The city’s community centers often host activities and sports leagues that encourage residents to get out and sweat. But without air conditioning, some of the centers can be tough to bear during the summer months.
Eight of the city’s 18 community centers with gyms do not have air conditioning.
“When there’s moisture in the air, it’s hot and muggy,” said Kaylah Nance Webb, a supervisor at Biltmore Hills Community Center in South Raleigh. “The floor is extremely slick during those conditions.”
Biltmore Hills is home to 10 to 15 programs throughout the year, including three adult basketball leagues.
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During the summer, attendance numbers for the men’s league plummet because the players prefer to use facilities with air conditioning, Webb said.
But female basketball players don’t have a choice. Biltmore Hills hosts the only women’s league in the city.
“They just keep praying that we’ll get A/C one day,” Webb said.
Upgrades to air conditioning systems are included in the $91.78 million parks bond referendum Raleigh voters will consider in November.
If approved, $2 million will be set aside for building upgrades, according to Raleigh’s recreation superintendent Ken Hisler. That category includes heating and cooling in a number of buildings in the parks and recreation system and is not restricted to gyms and community centers.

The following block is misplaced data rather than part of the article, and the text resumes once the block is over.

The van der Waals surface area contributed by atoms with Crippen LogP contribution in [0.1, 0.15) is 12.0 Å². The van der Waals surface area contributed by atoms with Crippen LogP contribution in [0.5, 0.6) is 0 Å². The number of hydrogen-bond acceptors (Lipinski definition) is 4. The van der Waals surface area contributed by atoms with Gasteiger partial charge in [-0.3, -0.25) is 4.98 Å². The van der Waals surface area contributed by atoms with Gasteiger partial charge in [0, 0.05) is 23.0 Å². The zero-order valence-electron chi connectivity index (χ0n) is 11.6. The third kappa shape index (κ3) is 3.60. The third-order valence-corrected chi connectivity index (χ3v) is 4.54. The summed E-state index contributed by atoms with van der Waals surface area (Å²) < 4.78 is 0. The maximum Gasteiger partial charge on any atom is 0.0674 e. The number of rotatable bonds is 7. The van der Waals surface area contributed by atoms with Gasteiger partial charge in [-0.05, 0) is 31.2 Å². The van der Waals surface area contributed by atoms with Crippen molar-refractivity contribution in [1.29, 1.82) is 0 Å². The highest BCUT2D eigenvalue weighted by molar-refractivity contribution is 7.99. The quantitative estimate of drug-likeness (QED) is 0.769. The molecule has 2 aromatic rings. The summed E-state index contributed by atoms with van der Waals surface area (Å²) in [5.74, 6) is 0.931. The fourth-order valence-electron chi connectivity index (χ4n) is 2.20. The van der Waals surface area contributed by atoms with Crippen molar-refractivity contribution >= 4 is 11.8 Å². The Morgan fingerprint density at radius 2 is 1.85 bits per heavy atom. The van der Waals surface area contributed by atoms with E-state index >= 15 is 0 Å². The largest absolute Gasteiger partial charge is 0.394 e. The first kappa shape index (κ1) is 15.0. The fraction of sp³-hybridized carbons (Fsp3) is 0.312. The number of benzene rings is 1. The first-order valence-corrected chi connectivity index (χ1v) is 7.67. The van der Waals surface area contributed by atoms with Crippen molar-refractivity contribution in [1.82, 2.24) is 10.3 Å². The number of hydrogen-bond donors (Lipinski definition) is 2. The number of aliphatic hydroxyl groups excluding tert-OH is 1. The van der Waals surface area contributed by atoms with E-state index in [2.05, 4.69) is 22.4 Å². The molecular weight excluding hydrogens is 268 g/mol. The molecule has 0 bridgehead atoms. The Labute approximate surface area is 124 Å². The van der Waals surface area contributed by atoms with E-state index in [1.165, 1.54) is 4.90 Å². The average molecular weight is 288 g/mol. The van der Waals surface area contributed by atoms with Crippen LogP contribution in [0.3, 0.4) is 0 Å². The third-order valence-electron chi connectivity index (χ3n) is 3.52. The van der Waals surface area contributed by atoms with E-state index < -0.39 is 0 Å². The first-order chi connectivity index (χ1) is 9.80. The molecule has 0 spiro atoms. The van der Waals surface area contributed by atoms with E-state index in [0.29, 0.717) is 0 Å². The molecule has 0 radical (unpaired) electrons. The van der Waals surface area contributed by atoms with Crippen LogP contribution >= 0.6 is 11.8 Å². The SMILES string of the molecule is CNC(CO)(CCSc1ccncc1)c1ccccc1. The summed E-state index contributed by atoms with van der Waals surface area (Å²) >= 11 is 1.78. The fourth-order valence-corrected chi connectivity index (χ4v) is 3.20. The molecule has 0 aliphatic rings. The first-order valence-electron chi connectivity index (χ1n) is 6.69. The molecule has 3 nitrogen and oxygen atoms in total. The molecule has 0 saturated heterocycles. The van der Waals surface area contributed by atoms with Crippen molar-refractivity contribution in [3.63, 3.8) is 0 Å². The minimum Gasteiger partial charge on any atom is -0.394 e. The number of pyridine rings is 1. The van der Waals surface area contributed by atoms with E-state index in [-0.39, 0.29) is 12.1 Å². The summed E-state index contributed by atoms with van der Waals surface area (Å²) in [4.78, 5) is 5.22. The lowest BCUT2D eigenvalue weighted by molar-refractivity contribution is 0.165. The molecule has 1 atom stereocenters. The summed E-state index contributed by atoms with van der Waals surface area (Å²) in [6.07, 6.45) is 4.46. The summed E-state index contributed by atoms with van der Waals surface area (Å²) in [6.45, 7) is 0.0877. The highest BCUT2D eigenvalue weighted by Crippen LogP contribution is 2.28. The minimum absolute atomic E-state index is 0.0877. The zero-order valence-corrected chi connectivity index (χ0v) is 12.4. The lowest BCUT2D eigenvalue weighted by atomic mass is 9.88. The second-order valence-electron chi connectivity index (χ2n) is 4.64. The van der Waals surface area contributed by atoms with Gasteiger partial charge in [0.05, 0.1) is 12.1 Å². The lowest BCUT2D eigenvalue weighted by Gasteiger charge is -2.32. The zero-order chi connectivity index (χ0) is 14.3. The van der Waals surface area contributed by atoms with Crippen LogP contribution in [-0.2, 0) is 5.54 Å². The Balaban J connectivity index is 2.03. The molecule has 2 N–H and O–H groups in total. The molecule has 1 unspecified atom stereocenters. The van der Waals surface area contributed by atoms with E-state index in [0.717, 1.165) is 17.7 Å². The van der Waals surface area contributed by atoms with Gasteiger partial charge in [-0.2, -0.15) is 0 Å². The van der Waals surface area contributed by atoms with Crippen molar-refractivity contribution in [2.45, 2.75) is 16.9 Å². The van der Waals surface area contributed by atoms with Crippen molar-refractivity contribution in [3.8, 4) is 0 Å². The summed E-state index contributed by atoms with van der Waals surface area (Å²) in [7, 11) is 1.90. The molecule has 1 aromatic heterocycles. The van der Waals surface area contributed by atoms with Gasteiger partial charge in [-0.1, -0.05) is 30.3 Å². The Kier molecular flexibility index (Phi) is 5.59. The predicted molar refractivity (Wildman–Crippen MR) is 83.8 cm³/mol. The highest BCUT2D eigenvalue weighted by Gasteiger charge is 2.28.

The Brier Creek and Barwell Road community centers, built in 2005 and 2006, were the first in the city to have air conditioning. Since then, the city has included A/C is every new facility and has gradually updated older buildings.
“We try to get at least one a year (upgraded),” Hisler said.
The cost of installing air conditioning ranges from about $200,000 for a single gym to $400,000 for a double gym. Hisler said if the parks bond is approved, the department has a five-year plan to upgrade five existing facilities.
If the bond fails, he said, his staff would need to reconsider the options.
Councilman Wayne Maiorano, who has received complaints from citizens about the lack of air conditioning, said the city needs to decide which improvements to the parks and recreation system are most important.
“We’ve got a phenomenal parks program and parks system,” he said. “If we’ve got them, we want to make sure they’re fully functioning.”